The Adventures of Augie March (1953) is a twentieth-century rendition of Mark Twain's classic, The Adventures of Huckleberry Finn. After Bellow published his first two novels, he was awarded a Guggenheim Fellowship, which allowed him to live in France and travel throughout Europe. After abandoning his efforts on two other novels, Bellow located in Augie March a point of "spiritual release" for his style. He stated that writing the book had been a great pleasure for him, and that the ideas had come easily - "in buckets".
According to Bellow, his first two novels felt "cramped". Augie March, on the other hand, was something of the reverse; the material dictated the form, and, for this reason, critics have often complained about the novel's "shapelessness". The novel is fashioned in the picaresque style, with numerous episodes surrounding a likable rogue-character of low birth (the picaro). At the same time, the novel hovers precipitously close to the form of the bildungsroman, a novel which details a young man's ascent into maturity, usually in an autobiographical format. In contrast to the picaresque novel, the bildungsroman is structured around the development of the protagonist. Whether Augie actually matures is a subject of much debate, though Bellow clearly intended Augie's development to be the focal point of the novel: the book even opens with the assertion that "a man's character is his fate".
In Augie March, Bellow establishes an exuberant new voice while attempting to lavishly portray the Chicago of his childhood. As Augie narrates the novel, his voice abandons individual realizations and musings to take on a vast social canvas of places and characters. This "free-style" voice aims for the candor of autobiography while simultaneously suppressing facts from the reader (and quite possibly from Augie's own consciousness, as well). The story opens with Augie living with his simple-minded mother, subsisting in the shadow of a father who has abandoned the impoverished family, a Machiavellian-style grandmother, the very specter of anti-Semitism, and an "idiot" brother. This atmosphere, rife with the potential for trauma, quickly becomes the starting point for the exploration of Augie's self-discovery - particularly with respect to women and love. Augie expresses only occasional moments of real bitterness as he attempts to locate his identity amid the flux of the material world. He encounters a colorful array of personalities, and a preponderance of individuals who become interested in exerting influence over him (including Grandma Lausch, Simon, Einhorn, Mrs. Renling, Thea, Mintouchian, and Basteshaw). The original title for the book, in fact, was Life among the Machiavellians.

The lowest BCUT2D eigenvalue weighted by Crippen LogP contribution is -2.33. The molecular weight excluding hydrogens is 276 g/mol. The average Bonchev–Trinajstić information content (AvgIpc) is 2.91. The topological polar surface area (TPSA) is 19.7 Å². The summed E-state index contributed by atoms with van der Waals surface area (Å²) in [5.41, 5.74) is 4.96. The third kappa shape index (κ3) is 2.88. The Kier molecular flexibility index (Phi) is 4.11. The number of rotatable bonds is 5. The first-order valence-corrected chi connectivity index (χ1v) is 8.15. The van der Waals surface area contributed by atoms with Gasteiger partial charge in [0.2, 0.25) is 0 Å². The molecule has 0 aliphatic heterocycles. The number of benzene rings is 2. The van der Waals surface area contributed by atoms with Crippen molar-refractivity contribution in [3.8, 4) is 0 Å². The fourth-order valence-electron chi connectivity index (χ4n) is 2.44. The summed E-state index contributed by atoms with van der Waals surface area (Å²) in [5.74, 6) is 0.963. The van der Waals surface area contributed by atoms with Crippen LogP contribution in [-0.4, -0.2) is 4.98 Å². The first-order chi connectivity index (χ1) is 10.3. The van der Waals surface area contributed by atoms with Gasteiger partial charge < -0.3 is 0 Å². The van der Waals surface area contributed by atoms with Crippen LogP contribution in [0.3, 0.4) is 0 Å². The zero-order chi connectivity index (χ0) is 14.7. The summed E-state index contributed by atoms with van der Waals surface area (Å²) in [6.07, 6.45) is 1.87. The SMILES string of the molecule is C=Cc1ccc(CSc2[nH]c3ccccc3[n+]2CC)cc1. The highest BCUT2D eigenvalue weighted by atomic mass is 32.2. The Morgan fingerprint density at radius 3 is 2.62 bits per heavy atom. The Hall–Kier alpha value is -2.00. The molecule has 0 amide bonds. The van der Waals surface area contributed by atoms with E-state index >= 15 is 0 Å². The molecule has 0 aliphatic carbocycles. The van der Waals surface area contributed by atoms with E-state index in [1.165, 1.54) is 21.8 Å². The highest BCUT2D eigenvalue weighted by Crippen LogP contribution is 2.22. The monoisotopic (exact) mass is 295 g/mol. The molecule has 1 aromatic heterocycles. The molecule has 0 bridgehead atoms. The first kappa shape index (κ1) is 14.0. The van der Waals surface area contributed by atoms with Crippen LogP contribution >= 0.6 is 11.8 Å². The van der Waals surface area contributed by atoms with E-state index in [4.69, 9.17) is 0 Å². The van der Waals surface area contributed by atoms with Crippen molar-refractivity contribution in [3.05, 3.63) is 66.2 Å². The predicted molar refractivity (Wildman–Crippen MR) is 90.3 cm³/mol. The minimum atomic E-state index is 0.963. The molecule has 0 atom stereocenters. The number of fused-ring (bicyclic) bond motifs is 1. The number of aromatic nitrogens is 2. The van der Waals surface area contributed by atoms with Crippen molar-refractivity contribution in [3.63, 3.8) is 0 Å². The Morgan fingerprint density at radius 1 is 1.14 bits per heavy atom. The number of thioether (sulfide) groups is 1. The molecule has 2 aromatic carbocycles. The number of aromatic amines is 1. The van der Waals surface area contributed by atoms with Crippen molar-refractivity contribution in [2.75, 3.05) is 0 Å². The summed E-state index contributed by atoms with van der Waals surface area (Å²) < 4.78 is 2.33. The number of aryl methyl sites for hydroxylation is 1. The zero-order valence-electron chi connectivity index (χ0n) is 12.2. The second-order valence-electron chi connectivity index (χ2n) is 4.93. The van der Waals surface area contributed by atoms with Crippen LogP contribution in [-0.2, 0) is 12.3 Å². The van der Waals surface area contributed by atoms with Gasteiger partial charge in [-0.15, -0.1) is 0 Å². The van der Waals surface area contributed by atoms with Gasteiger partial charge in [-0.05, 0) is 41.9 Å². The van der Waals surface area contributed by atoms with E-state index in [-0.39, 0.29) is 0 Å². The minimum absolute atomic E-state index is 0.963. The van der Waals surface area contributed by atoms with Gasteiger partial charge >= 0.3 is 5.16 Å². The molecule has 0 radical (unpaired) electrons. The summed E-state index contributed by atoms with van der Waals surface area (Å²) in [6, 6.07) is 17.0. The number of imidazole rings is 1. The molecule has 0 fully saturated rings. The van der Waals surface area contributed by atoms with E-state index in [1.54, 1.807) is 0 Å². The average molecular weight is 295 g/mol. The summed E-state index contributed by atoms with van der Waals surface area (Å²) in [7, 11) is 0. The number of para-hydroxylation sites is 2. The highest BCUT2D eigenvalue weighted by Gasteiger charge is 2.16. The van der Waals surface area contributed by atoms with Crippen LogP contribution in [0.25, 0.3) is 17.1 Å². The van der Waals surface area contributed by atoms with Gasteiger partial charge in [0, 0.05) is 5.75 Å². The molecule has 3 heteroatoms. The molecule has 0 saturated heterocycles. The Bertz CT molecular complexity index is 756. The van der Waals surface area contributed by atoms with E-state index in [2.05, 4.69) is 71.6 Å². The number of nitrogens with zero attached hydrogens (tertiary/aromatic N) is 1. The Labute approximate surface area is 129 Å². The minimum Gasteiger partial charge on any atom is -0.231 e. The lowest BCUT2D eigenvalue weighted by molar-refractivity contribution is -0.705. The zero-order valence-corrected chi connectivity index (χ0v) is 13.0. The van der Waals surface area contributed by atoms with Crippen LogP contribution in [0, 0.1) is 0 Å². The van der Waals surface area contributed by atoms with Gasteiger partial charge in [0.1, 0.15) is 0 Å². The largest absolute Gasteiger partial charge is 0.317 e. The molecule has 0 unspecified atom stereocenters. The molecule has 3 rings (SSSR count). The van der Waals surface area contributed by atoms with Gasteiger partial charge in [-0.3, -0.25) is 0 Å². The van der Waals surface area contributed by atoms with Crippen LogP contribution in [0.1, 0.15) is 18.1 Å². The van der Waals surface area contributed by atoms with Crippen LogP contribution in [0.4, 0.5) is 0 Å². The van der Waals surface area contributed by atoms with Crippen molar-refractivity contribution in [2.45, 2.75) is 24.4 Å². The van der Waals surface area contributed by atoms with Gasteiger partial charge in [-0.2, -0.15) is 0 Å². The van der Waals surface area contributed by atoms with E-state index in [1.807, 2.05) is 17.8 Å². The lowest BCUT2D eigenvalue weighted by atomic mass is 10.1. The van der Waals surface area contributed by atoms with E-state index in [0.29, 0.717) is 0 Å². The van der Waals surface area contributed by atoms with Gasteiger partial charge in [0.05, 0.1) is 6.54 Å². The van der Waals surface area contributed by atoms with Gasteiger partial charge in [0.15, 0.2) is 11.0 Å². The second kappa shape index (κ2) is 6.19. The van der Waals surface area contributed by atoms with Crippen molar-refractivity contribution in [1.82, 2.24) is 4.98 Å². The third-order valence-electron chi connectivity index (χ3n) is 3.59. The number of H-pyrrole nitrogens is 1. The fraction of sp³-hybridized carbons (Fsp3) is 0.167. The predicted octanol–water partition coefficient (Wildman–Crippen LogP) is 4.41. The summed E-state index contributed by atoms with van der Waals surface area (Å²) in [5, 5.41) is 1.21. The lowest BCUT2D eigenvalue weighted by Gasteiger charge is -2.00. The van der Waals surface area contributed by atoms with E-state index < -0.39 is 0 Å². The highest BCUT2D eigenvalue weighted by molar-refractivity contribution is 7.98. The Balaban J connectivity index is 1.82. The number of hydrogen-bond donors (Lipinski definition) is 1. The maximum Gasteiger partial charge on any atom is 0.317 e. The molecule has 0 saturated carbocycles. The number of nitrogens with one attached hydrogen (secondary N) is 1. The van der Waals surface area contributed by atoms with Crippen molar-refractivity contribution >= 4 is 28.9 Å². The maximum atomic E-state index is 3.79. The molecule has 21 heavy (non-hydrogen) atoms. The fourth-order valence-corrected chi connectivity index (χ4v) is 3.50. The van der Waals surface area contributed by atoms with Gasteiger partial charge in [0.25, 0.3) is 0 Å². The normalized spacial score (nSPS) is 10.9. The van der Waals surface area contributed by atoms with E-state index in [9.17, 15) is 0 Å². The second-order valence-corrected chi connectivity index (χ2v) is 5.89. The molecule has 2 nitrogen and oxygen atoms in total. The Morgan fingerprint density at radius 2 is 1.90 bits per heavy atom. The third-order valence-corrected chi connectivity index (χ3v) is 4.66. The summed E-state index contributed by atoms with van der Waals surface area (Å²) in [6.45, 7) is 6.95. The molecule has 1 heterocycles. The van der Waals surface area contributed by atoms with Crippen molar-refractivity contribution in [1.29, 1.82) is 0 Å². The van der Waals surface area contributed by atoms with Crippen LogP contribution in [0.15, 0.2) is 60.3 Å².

As a consequence of his encounters with this wide array of characters, the quick succession of episodic events, the variety of occupations that he experiments with, and his numerous confrontations with realists, Augie repeatedly cycles through optimism, disaster, and recovery throughout the novel. His rambling exploration of social, historical, psychological, and mythical landscapes expresses a variety of tones ranging from romanticism and naturalism to satire and humanism. The verbose sentences, riddled with hyphenated words that allude to history, philosophy, and mythology, represent the "democratic" tone of the novel - which, according to Bellow, is expansive, optimistic, sprawling, and celebratory. Bellow consciously strove to write in the fashion of Walt Whitman's verse, to which Augie March is a clear nod. Bellow believed that the successful expression of the texture of contemporary life was supported by this "riskier" style, and the result of these efforts is a delightful exploration of the possibilities of language, as well as the resoluteness of the human spirit. From Depression-Era Chicago to post-war Europe, Augie relentlessly travels the globe in search of what he hopes will be "a better fate".
The stark movement away from the highly controlled character of Bellows' first two novels to the polyphony of characters and comic eccentricity (which has come to be known as the "Bellovian" style) displayed in his subsequent work won The Adventures of Augie March the National Book Award. The book marks the beginning of Bellow's remarkable ability to express the tenacity of the human spirit.